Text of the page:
If you’ve ever been to a large scale music or sporting event you’re likely to have come across individuals dressed in Hi-Visibility vests. These are crowd controllers. Their main job is to minimise the risks to spectators or festival goers who are placed in a crowded environment. So how do they manage that risk?

Fundamentally crowd control risk management involves 3 key aspects. Let’s take a closer look.

Identifying hazards

Being able to identify the hazards that may cause risk of injury are key. The problem is that they’re not always obvious and identifiable. As such they can sometimes be overlooked. For this reason a simple question and answer session can be used to good effect, Here’s an example.

Q: What’s the risk?
A: Being hit by moving traffic

Q: Why?
A: Because we need to stand on the road to direct patrons off the road when they come out of the venue

Q: Why are they on the road?
A: Because when they exit, there isn’t sufficient space between them and those trying to enter  

Q: Why isn’t there enough room?
A: Because the area of movement is restricted by speaker stacks
 

Solution: Do you implement an expensive and time consuming traffic flow redirection plan or do you simply move the speaker stacks and open up the area?

The point of this exercise is that by not asking ‘why‘ it can lead to complicated and often expensive controls being implemented where often simpler options are the answer.

Prioritising risks

Once all risks have been assessed they need to be prioritised. So ask yourself two questions.

Question 1 – What is the likelihood of this risk occurring?

Question 2 – What will the consequences be if it does?

The hazards that may cause moderate to major and through to catastrophic damage need to be dealt with first, in the order of priority. Do remember however that even those with a rare risk rate and that may cause even a low level of damage do need to be dealt with, but in ascending order.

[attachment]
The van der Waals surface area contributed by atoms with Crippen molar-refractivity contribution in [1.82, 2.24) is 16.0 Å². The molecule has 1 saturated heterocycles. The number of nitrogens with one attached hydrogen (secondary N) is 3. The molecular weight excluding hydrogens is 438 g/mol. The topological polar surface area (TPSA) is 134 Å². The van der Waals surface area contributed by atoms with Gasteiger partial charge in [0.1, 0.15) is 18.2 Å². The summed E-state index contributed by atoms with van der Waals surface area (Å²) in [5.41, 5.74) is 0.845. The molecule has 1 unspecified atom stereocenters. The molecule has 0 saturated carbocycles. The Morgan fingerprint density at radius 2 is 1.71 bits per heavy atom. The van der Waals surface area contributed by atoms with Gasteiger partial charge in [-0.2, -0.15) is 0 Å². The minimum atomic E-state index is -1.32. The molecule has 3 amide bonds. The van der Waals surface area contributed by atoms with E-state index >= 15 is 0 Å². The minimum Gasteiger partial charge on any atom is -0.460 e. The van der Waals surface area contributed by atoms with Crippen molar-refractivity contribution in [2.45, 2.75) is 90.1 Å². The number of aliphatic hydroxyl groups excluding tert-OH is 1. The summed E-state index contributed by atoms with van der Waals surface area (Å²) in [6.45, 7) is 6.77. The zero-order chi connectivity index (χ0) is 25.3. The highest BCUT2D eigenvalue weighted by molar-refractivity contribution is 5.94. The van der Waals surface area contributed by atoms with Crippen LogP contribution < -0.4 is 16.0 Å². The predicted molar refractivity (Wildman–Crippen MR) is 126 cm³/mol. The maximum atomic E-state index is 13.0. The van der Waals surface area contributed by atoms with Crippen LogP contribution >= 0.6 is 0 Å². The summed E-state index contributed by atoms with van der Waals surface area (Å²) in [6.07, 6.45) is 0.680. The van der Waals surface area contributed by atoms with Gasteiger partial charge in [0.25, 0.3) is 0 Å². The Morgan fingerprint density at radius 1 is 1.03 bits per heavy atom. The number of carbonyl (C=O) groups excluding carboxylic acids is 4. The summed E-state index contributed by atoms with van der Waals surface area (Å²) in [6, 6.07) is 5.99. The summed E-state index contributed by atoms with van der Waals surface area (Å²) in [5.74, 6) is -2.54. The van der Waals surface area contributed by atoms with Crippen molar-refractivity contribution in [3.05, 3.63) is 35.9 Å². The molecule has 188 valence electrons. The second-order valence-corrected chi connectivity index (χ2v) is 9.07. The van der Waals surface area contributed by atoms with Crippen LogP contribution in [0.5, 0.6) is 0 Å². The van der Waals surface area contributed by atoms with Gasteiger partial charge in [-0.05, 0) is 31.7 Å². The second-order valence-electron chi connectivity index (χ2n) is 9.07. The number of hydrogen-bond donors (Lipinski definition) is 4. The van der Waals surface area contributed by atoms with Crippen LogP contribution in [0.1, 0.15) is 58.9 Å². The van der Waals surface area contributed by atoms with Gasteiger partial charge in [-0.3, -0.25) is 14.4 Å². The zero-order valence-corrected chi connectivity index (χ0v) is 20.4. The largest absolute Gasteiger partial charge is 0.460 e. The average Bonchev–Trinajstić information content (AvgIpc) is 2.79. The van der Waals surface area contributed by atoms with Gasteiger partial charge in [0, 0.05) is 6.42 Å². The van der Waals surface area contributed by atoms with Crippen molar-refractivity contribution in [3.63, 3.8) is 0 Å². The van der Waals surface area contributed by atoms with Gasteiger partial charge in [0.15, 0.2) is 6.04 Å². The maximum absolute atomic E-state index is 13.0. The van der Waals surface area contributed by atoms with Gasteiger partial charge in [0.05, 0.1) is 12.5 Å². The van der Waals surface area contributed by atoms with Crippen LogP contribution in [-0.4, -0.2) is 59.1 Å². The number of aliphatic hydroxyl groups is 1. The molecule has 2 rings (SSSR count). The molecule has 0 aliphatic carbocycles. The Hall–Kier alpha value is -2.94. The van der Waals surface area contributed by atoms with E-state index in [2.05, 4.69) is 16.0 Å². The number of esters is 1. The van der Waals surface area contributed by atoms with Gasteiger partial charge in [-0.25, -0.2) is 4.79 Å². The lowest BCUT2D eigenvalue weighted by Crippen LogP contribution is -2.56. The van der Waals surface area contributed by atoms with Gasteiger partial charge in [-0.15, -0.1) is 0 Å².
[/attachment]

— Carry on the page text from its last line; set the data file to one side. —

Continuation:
Implementing risk control

This is undoubtedly the most important factor in the whole process. It’s worth noting that risk can be controlled in a number of ways, with the first objective to be the complete removal of that risk. However in some cases this isn’t always possible and instead, exposure to that risk needs to be reduced as much as practically possible.

 
As an example, a risk of a crowd bottleneck may occur when hoards of people are entering a venue. The risk of stampedes and crushing are great, however you mightn’t be able to eliminate the problem completely because thorough security checks will still need to be implemented. However by opening up as many entry lanes as possible, and by training security staff to be thorough and quick, that risk is hopefully reduced.

At MA Security we’ve supplied fully-trained and highly-experienced crowd controllers for some of the largest and busiest events in Melbourne. If you’re planning an event and need crowd controllers, or simply need some advice, then contact us on 1300 020 406 and talk to our vastly experienced team who can help.

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To Ensure the safety and protection of your people, assets and systems. 

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